"저는 책이 아닙니다."
Translation:I am not a book.
This reminds me of the german lessons where an example was “I am not an apple”
It's good to throw in some weird and humorous phrases; they stick rather well, and are a fun way to learn the grammar and speech patterns of a language.
Is there reason why this is "the book" versus "a book"? The contextual translation shows both as correct but the exercise only accepted one
Um I think it's... well, the technical term for it is one is "indefinite" and the other is "definite," but I think that it's just more grammatical for English speakers to say "I am not a book," rather than "I am not THE book"
I think its beacause it ends in a consonant. I dont know. Probably. This is only a hypothesis
Why does this have so much dislikes? This person was just replying to some other comments which were all on the SAME subject! They all litterally were talking about BTS! Yet the one that types BTS gets attacked. The other comments were "Min yoongi I'll sue you," and "Dangerous man," which all got liked! This is TOTALLY UNFAIR. And I won't be surprised if I get thumbs down as well.
Maybe they got the unlucky thumbs down roulette because people learning Korean are tired of reading hundreds of comments about K-Pop bands? I'm a K-Pop fan and I'm sick and tired of all the BS on these forums about it. I'm trying to learn a language - go fangirl elsewhere. (not addressed to you directly, but to everyone posting this content in general)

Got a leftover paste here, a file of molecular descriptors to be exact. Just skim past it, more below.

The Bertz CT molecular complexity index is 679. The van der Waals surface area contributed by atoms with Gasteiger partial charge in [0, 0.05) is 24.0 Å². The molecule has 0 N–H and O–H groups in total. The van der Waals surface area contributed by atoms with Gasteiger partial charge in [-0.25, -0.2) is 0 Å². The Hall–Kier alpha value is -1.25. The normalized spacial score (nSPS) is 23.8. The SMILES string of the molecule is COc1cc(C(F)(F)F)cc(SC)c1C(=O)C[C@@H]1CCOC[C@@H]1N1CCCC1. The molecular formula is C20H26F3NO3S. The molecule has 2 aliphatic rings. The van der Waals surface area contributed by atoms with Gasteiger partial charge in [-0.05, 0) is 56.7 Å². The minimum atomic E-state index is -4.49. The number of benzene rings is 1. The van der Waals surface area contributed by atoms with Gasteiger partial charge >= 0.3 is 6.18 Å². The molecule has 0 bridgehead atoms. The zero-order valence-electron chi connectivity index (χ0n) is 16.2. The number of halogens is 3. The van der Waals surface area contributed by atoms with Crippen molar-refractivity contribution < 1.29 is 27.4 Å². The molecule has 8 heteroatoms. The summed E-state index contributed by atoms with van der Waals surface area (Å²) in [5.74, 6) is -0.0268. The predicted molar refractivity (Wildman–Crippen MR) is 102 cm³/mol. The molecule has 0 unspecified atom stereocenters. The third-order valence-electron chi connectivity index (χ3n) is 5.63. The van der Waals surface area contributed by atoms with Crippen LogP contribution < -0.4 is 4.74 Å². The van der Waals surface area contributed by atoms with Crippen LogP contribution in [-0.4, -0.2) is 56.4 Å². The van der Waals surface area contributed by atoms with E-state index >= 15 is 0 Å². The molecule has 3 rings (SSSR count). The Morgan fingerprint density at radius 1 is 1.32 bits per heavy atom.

In this sentence, 저 (jeo) is the topic and it ends in a vowel so 는 (neun) marks the end of it. 책 (chaeg) is the subject and it ends in a consonant so 이 (i) marks the end of it. If the topic ended in a consonant, you would use 은 (eun) and if the subject ended in a vowel, you would use 가 (ga).
In English if the book were the subject then we would say "The book is not me.", but this verb "is" is like an equal sign which is negated here. So there really isn't an object. So, in Korean do they consider both nouns to be subjects and then one is marked as the topic? We call the second noun in this structure as a predicate nominative, recognizing that both are in the nominative case.
Of course you're not a book. Unless if you're a magical talking one, no book should ever have a larynx, let alone lungs.
This takes me back to the Nsider forums. In chat if you said the word "masturbate," it'd be replaced with "Go read a book."
So, normally 책 is pronounced chaek, but when ㄱ is in the middle of a word it's pronounced g, right? So is 책이 pronounced chaeki or chaegi?
Well I damn hope not, but it would kind of explain why some of these lessons and examples are weird.
i dont know if i imagine myself using this phrase while talking in korean
HAHAHAHA. YESH BISHES I AM NOT A FREAKING BOOK STOP READING ME AND TALK TO ME
I'm sick of all these people only learning Korean because they're Koreaboos ugh
we say in hungary "szeretlek" the proununcation is Seretlek and this means i love you this is very similar to the korean version of this word Salanghae
You don't destroy peoples dreams like that, If I want to be a book let me be a freaking book... Damn.
Lmao lmao lmao lmao maoi maoi boi ❤❤❤ unda da fukin sea where da ❤❤❤ is mayweda
i wrote i am not book and it told me that it was wrong and that i should write i am no book
"I am not a book." is accepted as correct. Oh, just the indefinite article was missing in yours.